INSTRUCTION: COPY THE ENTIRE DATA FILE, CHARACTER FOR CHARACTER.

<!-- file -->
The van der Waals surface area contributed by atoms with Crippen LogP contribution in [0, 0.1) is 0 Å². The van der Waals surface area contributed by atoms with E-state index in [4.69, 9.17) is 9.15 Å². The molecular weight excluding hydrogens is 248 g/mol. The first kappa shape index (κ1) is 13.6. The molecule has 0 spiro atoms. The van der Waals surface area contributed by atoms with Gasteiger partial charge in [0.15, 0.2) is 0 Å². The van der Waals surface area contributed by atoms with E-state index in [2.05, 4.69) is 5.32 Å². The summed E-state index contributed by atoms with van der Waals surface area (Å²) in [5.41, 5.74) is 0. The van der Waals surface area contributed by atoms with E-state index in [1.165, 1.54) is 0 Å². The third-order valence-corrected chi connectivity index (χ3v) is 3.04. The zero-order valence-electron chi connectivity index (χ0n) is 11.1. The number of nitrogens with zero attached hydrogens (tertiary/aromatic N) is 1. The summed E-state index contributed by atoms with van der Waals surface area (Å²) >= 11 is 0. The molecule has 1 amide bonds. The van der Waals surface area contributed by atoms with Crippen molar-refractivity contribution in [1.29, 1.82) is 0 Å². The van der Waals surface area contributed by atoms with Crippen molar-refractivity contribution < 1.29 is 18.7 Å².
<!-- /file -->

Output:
The van der Waals surface area contributed by atoms with Crippen LogP contribution in [0, 0.1) is 0 Å². The van der Waals surface area contributed by atoms with E-state index in [4.69, 9.17) is 9.15 Å². The molecular weight excluding hydrogens is 248 g/mol. The first kappa shape index (κ1) is 13.6. The molecule has 0 spiro atoms. The van der Waals surface area contributed by atoms with Gasteiger partial charge in [0.15, 0.2) is 0 Å². The van der Waals surface area contributed by atoms with E-state index in [2.05, 4.69) is 5.32 Å². The summed E-state index contributed by atoms with van der Waals surface area (Å²) in [5.41, 5.74) is 0. The van der Waals surface area contributed by atoms with E-state index in [1.165, 1.54) is 0 Å². The third-order valence-corrected chi connectivity index (χ3v) is 3.04. The zero-order valence-electron chi connectivity index (χ0n) is 11.1. The number of nitrogens with zero attached hydrogens (tertiary/aromatic N) is 1. The summed E-state index contributed by atoms with van der Waals surface area (Å²) >= 11 is 0. The molecule has 1 amide bonds. The van der Waals surface area contributed by atoms with Crippen molar-refractivity contribution in [1.29, 1.82) is 0 Å². The van der Waals surface area contributed by atoms with Crippen molar-refractivity contribution < 1.29 is 18.7 Å².